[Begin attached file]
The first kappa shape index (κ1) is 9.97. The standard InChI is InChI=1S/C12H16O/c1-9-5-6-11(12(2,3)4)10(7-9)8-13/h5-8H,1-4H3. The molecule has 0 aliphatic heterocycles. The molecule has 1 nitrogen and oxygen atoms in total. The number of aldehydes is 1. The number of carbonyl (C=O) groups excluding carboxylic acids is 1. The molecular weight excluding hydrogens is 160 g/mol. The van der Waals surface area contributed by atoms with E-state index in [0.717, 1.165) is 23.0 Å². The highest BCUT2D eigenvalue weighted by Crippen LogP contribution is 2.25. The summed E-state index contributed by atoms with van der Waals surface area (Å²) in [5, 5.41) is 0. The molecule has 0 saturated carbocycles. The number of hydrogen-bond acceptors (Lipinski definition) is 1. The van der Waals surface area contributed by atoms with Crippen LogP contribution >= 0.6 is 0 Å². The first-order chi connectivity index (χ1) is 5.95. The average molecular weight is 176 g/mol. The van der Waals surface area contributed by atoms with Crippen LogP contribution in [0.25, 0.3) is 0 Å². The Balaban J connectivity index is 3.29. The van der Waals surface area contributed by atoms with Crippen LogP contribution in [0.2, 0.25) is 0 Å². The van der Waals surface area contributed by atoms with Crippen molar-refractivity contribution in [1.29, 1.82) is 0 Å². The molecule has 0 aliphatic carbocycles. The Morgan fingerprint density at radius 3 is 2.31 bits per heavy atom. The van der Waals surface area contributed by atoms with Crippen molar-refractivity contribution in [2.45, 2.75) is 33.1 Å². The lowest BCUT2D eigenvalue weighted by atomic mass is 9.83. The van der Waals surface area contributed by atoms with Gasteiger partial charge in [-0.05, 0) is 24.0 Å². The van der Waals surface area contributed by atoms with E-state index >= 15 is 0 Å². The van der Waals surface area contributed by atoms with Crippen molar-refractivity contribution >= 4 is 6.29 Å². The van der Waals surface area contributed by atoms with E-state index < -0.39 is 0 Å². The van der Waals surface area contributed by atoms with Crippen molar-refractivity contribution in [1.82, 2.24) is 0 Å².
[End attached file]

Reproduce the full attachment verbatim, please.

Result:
The first kappa shape index (κ1) is 9.97. The standard InChI is InChI=1S/C12H16O/c1-9-5-6-11(12(2,3)4)10(7-9)8-13/h5-8H,1-4H3. The molecule has 0 aliphatic heterocycles. The molecule has 1 nitrogen and oxygen atoms in total. The number of aldehydes is 1. The number of carbonyl (C=O) groups excluding carboxylic acids is 1. The molecular weight excluding hydrogens is 160 g/mol. The van der Waals surface area contributed by atoms with E-state index in [0.717, 1.165) is 23.0 Å². The highest BCUT2D eigenvalue weighted by Crippen LogP contribution is 2.25. The summed E-state index contributed by atoms with van der Waals surface area (Å²) in [5, 5.41) is 0. The molecule has 0 saturated carbocycles. The number of hydrogen-bond acceptors (Lipinski definition) is 1. The van der Waals surface area contributed by atoms with Crippen LogP contribution >= 0.6 is 0 Å². The first-order chi connectivity index (χ1) is 5.95. The average molecular weight is 176 g/mol. The van der Waals surface area contributed by atoms with Crippen LogP contribution in [0.25, 0.3) is 0 Å². The Balaban J connectivity index is 3.29. The van der Waals surface area contributed by atoms with Crippen LogP contribution in [0.2, 0.25) is 0 Å². The van der Waals surface area contributed by atoms with Crippen molar-refractivity contribution in [1.29, 1.82) is 0 Å². The molecule has 0 aliphatic carbocycles. The Morgan fingerprint density at radius 3 is 2.31 bits per heavy atom. The van der Waals surface area contributed by atoms with Crippen molar-refractivity contribution in [2.45, 2.75) is 33.1 Å². The lowest BCUT2D eigenvalue weighted by atomic mass is 9.83. The van der Waals surface area contributed by atoms with Gasteiger partial charge in [-0.05, 0) is 24.0 Å². The van der Waals surface area contributed by atoms with E-state index >= 15 is 0 Å². The van der Waals surface area contributed by atoms with Crippen molar-refractivity contribution >= 4 is 6.29 Å². The van der Waals surface area contributed by atoms with E-state index < -0.39 is 0 Å². The van der Waals surface area contributed by atoms with Crippen molar-refractivity contribution in [1.82, 2.24) is 0 Å².